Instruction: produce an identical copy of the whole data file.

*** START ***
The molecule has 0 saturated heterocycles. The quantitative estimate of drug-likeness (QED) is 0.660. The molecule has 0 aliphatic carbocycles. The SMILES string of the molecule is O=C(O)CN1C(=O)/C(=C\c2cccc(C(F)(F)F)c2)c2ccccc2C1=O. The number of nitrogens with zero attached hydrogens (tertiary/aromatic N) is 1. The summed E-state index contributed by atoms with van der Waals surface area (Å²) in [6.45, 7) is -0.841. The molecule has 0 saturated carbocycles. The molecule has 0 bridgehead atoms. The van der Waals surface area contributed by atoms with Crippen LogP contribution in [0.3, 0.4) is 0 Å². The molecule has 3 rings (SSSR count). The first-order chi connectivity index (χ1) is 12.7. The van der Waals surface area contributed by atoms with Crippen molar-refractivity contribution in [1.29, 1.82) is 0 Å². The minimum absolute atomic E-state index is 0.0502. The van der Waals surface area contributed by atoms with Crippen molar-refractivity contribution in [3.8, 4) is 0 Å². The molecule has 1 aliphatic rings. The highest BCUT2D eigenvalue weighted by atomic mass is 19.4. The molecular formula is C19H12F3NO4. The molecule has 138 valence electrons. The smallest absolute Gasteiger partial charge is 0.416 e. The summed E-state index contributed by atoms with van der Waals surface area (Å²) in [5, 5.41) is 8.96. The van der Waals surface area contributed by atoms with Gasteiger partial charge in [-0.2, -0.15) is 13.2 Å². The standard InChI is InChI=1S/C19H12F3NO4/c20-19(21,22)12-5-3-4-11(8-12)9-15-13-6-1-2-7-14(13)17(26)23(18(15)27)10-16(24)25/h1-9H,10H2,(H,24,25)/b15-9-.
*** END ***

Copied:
The molecule has 0 saturated heterocycles. The quantitative estimate of drug-likeness (QED) is 0.660. The molecule has 0 aliphatic carbocycles. The SMILES string of the molecule is O=C(O)CN1C(=O)/C(=C\c2cccc(C(F)(F)F)c2)c2ccccc2C1=O. The number of nitrogens with zero attached hydrogens (tertiary/aromatic N) is 1. The summed E-state index contributed by atoms with van der Waals surface area (Å²) in [6.45, 7) is -0.841. The molecule has 0 saturated carbocycles. The molecule has 0 bridgehead atoms. The van der Waals surface area contributed by atoms with Crippen LogP contribution in [0.3, 0.4) is 0 Å². The molecule has 3 rings (SSSR count). The first-order chi connectivity index (χ1) is 12.7. The van der Waals surface area contributed by atoms with Crippen molar-refractivity contribution in [1.29, 1.82) is 0 Å². The minimum absolute atomic E-state index is 0.0502. The van der Waals surface area contributed by atoms with Crippen molar-refractivity contribution in [3.8, 4) is 0 Å². The molecule has 1 aliphatic rings. The highest BCUT2D eigenvalue weighted by atomic mass is 19.4. The molecular formula is C19H12F3NO4. The molecule has 138 valence electrons. The smallest absolute Gasteiger partial charge is 0.416 e. The summed E-state index contributed by atoms with van der Waals surface area (Å²) in [5, 5.41) is 8.96. The van der Waals surface area contributed by atoms with Gasteiger partial charge in [-0.2, -0.15) is 13.2 Å². The standard InChI is InChI=1S/C19H12F3NO4/c20-19(21,22)12-5-3-4-11(8-12)9-15-13-6-1-2-7-14(13)17(26)23(18(15)27)10-16(24)25/h1-9H,10H2,(H,24,25)/b15-9-.